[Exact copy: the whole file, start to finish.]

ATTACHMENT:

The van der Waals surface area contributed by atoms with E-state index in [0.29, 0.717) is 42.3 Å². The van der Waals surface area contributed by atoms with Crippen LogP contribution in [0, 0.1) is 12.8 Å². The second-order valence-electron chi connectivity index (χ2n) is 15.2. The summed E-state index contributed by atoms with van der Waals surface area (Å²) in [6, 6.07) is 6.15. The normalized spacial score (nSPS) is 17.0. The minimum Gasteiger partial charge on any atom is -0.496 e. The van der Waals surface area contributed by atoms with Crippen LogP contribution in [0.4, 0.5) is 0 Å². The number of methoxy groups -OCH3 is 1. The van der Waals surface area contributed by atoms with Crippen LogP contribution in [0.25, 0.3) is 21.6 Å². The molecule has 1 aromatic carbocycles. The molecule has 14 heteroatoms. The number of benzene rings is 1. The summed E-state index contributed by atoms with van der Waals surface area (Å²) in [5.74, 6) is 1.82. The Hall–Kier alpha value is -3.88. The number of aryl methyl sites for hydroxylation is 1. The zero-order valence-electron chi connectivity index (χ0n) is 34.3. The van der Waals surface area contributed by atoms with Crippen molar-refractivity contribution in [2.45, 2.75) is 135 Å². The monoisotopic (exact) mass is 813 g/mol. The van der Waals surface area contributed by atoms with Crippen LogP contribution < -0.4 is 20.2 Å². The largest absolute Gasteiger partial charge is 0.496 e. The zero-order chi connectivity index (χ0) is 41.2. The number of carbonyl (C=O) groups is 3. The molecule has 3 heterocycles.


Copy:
The van der Waals surface area contributed by atoms with E-state index in [0.29, 0.717) is 42.3 Å². The van der Waals surface area contributed by atoms with Crippen LogP contribution in [0, 0.1) is 12.8 Å². The second-order valence-electron chi connectivity index (χ2n) is 15.2. The summed E-state index contributed by atoms with van der Waals surface area (Å²) in [6, 6.07) is 6.15. The normalized spacial score (nSPS) is 17.0. The minimum Gasteiger partial charge on any atom is -0.496 e. The van der Waals surface area contributed by atoms with Crippen LogP contribution in [0.4, 0.5) is 0 Å². The number of methoxy groups -OCH3 is 1. The van der Waals surface area contributed by atoms with Crippen LogP contribution in [0.25, 0.3) is 21.6 Å². The molecule has 1 aromatic carbocycles. The molecule has 14 heteroatoms. The number of benzene rings is 1. The summed E-state index contributed by atoms with van der Waals surface area (Å²) in [5.74, 6) is 1.82. The Hall–Kier alpha value is -3.88. The number of aryl methyl sites for hydroxylation is 1. The zero-order valence-electron chi connectivity index (χ0n) is 34.3. The van der Waals surface area contributed by atoms with Crippen molar-refractivity contribution in [2.45, 2.75) is 135 Å². The monoisotopic (exact) mass is 813 g/mol. The van der Waals surface area contributed by atoms with Crippen LogP contribution < -0.4 is 20.2 Å². The largest absolute Gasteiger partial charge is 0.496 e. The zero-order chi connectivity index (χ0) is 41.2. The number of carbonyl (C=O) groups is 3. The molecule has 3 heterocycles.